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Survivor: Guatemala – Why Morgan Lostby David Bloomberg -- 09/23/2005
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Morgan was the youngest player on Survivor: Guatemala, but she was also among a group of many other young players on her tribe. While we didn’t see it on the show, she thought she had an alliance that would take her at least to the merge, but instead they turned on her and sent her packing without warning. Why did Morgan lose?
Unlike last week, the answers to this question is not obvious at all. Oh, sure, there is what we saw, but as Morgan told me when I interview her that is nowhere near the full story. So let’s look back at What Guatemala Survivors Should Have Learned to see what we can find.
The first rule, of course, is to scheme and plot. Morgan knew going into the game that this was a necessity, as she specifically told me she was going to let people judge her as a nice girl and then not be so nice behind their backs. However, she also said she really didn’t have much time to do that.
Still, she did understand the importance of making early alliances. She was a member of a six-person alliance that agreed to go to the merge together. As far as she knew, everybody on that alliance was on the same page. Obviously, it didn’t turn out that way. She was honest with the members of her alliance – and even with Lydia, who she thought everybody was voting out – and expected the same in return. She didn’t get that honesty.
The only thing I can think that she might have done wrong as far as this rule is that while everybody else was running around and making plans, it appeared that Morgan was more content to listen and do what the others were doing. For example, she had no idea that a few people discussed voting out Stephenie – she would have been all for that! She didn’t know there was a debate about voting out Lydia. She thought everything was set. That said, she did make a specific deal with Brianna to not vote against each other (obviously, Brianna didn’t hold to that), so it’s not like she was just sitting there waiting to be told what to do.
Obviously, therefore, Morgan did not scheme and plot too much, backstab too early, or do anything else to violate the second rule.
The third rule says to not allow emotions to control you. Morgan had little problem here, at least as far in the game as she progressed. She did tell me that she might have had a hard time with it if she had gotten further. Indeed, even as only the second person voted out, she knew that some of her strategy went out the window when she met her tribemates. Everyone got along and they were happy together – that made it difficult for her to plot against them.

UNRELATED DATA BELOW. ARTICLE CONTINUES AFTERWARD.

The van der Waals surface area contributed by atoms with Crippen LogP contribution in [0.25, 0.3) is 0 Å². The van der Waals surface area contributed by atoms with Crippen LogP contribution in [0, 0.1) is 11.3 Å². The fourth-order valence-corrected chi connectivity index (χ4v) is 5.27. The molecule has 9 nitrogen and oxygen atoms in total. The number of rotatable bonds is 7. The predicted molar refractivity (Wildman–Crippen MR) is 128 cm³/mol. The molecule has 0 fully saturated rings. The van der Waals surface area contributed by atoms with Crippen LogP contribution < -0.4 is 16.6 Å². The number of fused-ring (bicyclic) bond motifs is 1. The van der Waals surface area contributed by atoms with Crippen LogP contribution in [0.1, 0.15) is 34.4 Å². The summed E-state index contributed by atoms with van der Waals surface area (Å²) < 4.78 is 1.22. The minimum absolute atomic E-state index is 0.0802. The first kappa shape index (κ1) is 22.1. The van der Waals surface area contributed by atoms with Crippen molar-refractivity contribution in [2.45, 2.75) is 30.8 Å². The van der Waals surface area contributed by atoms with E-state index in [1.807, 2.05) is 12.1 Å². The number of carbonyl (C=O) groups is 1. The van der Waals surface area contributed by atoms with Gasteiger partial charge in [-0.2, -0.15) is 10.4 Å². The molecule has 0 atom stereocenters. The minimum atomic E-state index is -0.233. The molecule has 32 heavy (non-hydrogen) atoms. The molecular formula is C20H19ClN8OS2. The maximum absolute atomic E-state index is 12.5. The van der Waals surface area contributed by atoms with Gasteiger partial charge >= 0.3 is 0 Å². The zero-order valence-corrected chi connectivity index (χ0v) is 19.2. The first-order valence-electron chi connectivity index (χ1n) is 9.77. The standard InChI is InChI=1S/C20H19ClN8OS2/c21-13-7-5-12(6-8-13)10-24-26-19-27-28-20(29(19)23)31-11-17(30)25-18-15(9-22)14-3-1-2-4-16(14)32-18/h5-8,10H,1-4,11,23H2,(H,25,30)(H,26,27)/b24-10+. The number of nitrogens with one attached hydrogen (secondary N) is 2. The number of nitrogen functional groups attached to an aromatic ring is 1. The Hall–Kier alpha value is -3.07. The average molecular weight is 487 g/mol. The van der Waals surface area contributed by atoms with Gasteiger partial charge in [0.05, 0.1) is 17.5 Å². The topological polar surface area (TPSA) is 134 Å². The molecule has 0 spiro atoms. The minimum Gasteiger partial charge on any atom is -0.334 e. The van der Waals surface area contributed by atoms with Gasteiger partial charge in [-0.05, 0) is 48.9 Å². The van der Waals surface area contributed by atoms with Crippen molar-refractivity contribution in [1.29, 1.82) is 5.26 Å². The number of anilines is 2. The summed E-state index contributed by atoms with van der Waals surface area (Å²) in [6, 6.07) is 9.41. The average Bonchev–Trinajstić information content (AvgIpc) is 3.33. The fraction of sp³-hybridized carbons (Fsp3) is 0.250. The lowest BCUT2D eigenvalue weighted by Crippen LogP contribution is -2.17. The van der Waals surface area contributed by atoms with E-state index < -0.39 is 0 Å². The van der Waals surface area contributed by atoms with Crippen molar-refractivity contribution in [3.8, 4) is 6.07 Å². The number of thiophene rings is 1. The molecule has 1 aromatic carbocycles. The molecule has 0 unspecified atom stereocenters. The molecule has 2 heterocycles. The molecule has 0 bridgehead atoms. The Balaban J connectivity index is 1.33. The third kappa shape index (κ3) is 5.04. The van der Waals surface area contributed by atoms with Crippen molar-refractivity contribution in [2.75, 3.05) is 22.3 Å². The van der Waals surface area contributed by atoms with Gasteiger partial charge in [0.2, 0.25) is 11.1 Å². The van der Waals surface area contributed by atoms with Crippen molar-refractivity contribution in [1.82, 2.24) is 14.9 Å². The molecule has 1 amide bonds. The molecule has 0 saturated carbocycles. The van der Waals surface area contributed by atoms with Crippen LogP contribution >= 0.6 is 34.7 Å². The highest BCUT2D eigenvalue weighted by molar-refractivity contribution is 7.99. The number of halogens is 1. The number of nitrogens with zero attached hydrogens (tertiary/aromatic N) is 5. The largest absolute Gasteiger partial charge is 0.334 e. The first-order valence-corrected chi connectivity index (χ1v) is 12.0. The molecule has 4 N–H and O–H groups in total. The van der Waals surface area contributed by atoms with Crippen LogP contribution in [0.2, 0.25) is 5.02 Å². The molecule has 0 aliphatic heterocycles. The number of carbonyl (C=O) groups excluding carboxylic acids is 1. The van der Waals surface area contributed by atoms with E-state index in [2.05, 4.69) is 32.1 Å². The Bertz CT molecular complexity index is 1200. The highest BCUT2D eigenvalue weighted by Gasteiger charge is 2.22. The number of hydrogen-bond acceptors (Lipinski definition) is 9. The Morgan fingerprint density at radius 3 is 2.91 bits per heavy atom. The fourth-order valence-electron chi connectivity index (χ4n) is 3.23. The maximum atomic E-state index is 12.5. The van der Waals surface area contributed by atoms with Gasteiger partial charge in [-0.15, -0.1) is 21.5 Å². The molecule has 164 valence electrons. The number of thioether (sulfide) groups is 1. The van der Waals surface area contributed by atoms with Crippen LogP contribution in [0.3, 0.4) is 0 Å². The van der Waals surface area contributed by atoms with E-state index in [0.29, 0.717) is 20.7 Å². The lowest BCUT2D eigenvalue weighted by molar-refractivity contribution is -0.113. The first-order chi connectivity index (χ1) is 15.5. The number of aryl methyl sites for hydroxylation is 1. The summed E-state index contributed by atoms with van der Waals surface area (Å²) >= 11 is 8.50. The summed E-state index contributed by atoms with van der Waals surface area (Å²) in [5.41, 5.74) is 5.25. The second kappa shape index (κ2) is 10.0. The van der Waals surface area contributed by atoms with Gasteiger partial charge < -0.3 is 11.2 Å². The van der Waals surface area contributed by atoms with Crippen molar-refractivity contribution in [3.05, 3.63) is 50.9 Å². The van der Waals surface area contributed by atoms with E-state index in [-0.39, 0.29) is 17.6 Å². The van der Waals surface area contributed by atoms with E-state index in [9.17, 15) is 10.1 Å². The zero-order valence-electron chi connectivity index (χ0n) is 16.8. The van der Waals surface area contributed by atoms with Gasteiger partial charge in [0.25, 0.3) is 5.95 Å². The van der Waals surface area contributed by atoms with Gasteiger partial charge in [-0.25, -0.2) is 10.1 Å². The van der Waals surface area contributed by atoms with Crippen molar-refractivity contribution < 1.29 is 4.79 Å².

In the end, though, this was not really a factor because Morgan didn’t really have a chance to worry about her emotions getting in the way. It was difficult but she planned to vote out Lydia, just like she thought everyone else was going to do.
Morgan also did fine with the fourth rule, pretending to be nice. While we didn’t see it (like so much else pertaining to Morgan), she did tell me that she had been “brutally honest” to Amy, telling her that she was holding the tribe back during the 11-mile hike. But that was certainly not the reason Morgan left.
The fifth rule says not to be too much of a threat. Morgan, at about 100 pounds, was certainly no physical threat – but she was not a threat to make them lose challenges, either. Indeed, a couple of her tribemates pointed out that she would be better than Lydia in some of the physical challenges.
Morgan had not shown herself to be a strategic threat yet either. But she does believe that Gary saw her as a threat – he was surrounded by younger players and was afraid they might band against her. So getting rid of the youngest might have been part of his plan to counter that.
More importantly, Morgan was a threat to Lydia staying around. Votes appeared to be headed Lydia’s way. Those who wanted her to stay had to find somebody else to take the heat. That person was Morgan.1 2 Next-->
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